fstab - Suse

This is a discussion on fstab - Suse ; Just installed 10.3 in a separate parition and it seems to have some improvements over 10.2, e.g. wireless. But fstab doesn't show the 10.2 directories so I can copy files. The new fstab format seems confusing and I'm not finding ...

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Thread: fstab

  1. fstab

    Just installed 10.3 in a separate parition and it seems to have some
    improvements over 10.2, e.g. wireless. But fstab doesn't show the 10.2
    directories so I can copy files. The new fstab format seems confusing
    and I'm not finding any Help that doesn't require a high speed Internet
    connection:-(

    10.2 is ext3 and partition 7, how should the fstab entry look?

    Thanks
    Paul

  2. Re: fstab

    Paul Thompson wrote:

    > 10.2 is ext3 and partition 7, how should the fstab entry look?


    so you want to mount your partition 7 (openSUSE 10.2)
    on the new openSUSE 10.3 system?
    why with fstab, let yast do it for you ;-)
    go to Yast - System - Partioner
    there you will see the partitions and just add a mount point.

    http://users.telenet.be/photo-memori...t-partitie.png
    --
    EOS
    www.photo-memories.be
    Running KDE 3.5.8 / openSUSE 10.3

  3. Re: fstab

    Paul Thompson wrote:

    > Just installed 10.3 in a separate parition and it seems to have some
    > improvements over 10.2, e.g. wireless. But fstab doesn't show the 10.2
    > directories so I can copy files. The new fstab format seems confusing
    > and I'm not finding any Help that doesn't require a high speed Internet
    > connection:-(
    >
    > 10.2 is ext3 and partition 7, how should the fstab entry look?
    >
    > Thanks
    > Paul

    assuming you have a single hd something like:
    /dev/sda7 /Suse10.2 ext3 user,acl,defaults,users 1 2

    I don't remember what 10.3 did that was diff? maybe mount on
    the /dev/disk/by-id?



    --
    Suse 10.3 x64, Kde 3.5.8, Gnome 2.20.0, Opera 9.x weekly

  4. Re: fstab

    Bill P schreef:
    > Paul Thompson wrote:
    >
    >> Just installed 10.3 in a separate parition and it seems to have some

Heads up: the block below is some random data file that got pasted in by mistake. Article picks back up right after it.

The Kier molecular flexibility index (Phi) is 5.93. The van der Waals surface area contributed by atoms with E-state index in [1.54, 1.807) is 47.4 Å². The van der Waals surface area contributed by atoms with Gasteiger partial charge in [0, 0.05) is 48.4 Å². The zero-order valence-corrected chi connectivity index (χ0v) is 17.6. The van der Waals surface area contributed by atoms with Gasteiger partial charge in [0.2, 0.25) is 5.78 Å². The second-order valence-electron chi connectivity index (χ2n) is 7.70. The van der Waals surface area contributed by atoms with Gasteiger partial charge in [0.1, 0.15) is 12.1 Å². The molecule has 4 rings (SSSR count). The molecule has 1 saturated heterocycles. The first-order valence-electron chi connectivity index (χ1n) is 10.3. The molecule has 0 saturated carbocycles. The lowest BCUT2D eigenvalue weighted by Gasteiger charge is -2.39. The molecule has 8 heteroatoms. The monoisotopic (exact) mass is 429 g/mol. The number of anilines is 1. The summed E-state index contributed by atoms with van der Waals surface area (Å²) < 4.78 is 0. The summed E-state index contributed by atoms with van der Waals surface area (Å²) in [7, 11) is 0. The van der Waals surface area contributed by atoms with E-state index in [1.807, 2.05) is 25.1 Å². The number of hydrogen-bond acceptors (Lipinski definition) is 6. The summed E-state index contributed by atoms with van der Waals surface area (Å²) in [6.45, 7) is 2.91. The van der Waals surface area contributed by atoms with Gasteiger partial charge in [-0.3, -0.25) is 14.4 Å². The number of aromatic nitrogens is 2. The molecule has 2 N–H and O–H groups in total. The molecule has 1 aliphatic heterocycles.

>> improvements over 10.2, e.g. wireless. But fstab doesn't show the 10.2
    >> directories so I can copy files. The new fstab format seems confusing
    >> and I'm not finding any Help that doesn't require a high speed Internet
    >> connection:-(
    >>
    >> 10.2 is ext3 and partition 7, how should the fstab entry look?
    >>
    >> Thanks
    >> Paul

    > assuming you have a single hd something like:
    > /dev/sda7 /Suse10.2 ext3 user,acl,defaults,users 1 2
    >
    > I don't remember what 10.3 did that was diff? maybe mount on
    > the /dev/disk/by-id?
    >

    Doing the old way would do just fine.

  5. Re: fstab

    Paul Thompson wrote:
    > Just installed 10.3 in a separate parition and it seems to have some
    > improvements over 10.2, e.g. wireless. But fstab doesn't show the 10.2
    > directories so I can copy files. The new fstab format seems confusing
    > and I'm not finding any Help that doesn't require a high speed Internet
    > connection:-(
    >
    > 10.2 is ext3 and partition 7, how should the fstab entry look?
    >
    > Thanks
    > Paul


    Thanks folks, /dev/sda7 didn't work so I used YaST to set a mount point
    and it substituted

    /dev/disk/by-id/scsi-SATA_HTS726060M9AT00_MRH433M4H5RWRB-part7

    for the disk reference, Evidently the standard way of accessing disks
    may not work anymore. This is a lot to have to do manually, particularly
    when parts of YaST seem unreliable, e.g. boot loader maintenance:-(

    Paul

  6. Re: fstab

    On Fri, 7 Dec 2007, Paul Thompson wrote:-



    >Thanks folks, /dev/sda7 didn't work so I used YaST to set a mount point
    >and it substituted
    >
    >/dev/disk/by-id/scsi-SATA_HTS726060M9AT00_MRH433M4H5RWRB-part7
    >
    >for the disk reference, Evidently the standard way of accessing disks
    >may not work anymore. This is a lot to have to do manually, particularly
    >when parts of YaST seem unreliable, e.g. boot loader maintenance:-(


    You can swap to using mounting by volume labels. If you're using
    ext2/ext3 you can set the volume label using:

    tune2fs -L "" ""

    and can be done while the partition is still mounted. OTOH, if you're
    using reiserfs, you'll need to umount the file system and then use:

    reiserfstune -l "" ""

    I don't know what you'd use with xfs, or the other file systems, but
    they should all be easily changed using the YaST partitioner, especially
    at the start of an installation.

    If you're making changes after installation, the partitioner may not be
    able to make the changes and so you'll need to manually change the lines
    in /etc/fstab so they read something like this:

    LABEL=_home /home ext3 acl,user_xattr 1 2

    and it won't make any difference as to the whether the device is moved,
    either physically, or another drive is added and the hardware detection
    decides the new drive should be where the old one was.


    Regards,
    David Bolt

    --
    www.davjam.org/lifetype/ www.distributed.net: OGR@100Mnodes, RC5-72@15Mkeys
    | SUSE 10.1 32bit | openSUSE 10.2 32bit | openSUSE 10.3 32bit
    SUSE 10.0 64bit | SUSE 10.1 64bit | openSUSE 10.2 64bit |
    RISC OS 3.11 | RISC OS 3.6 | TOS 4.02 | openSUSE 10.3 PPC

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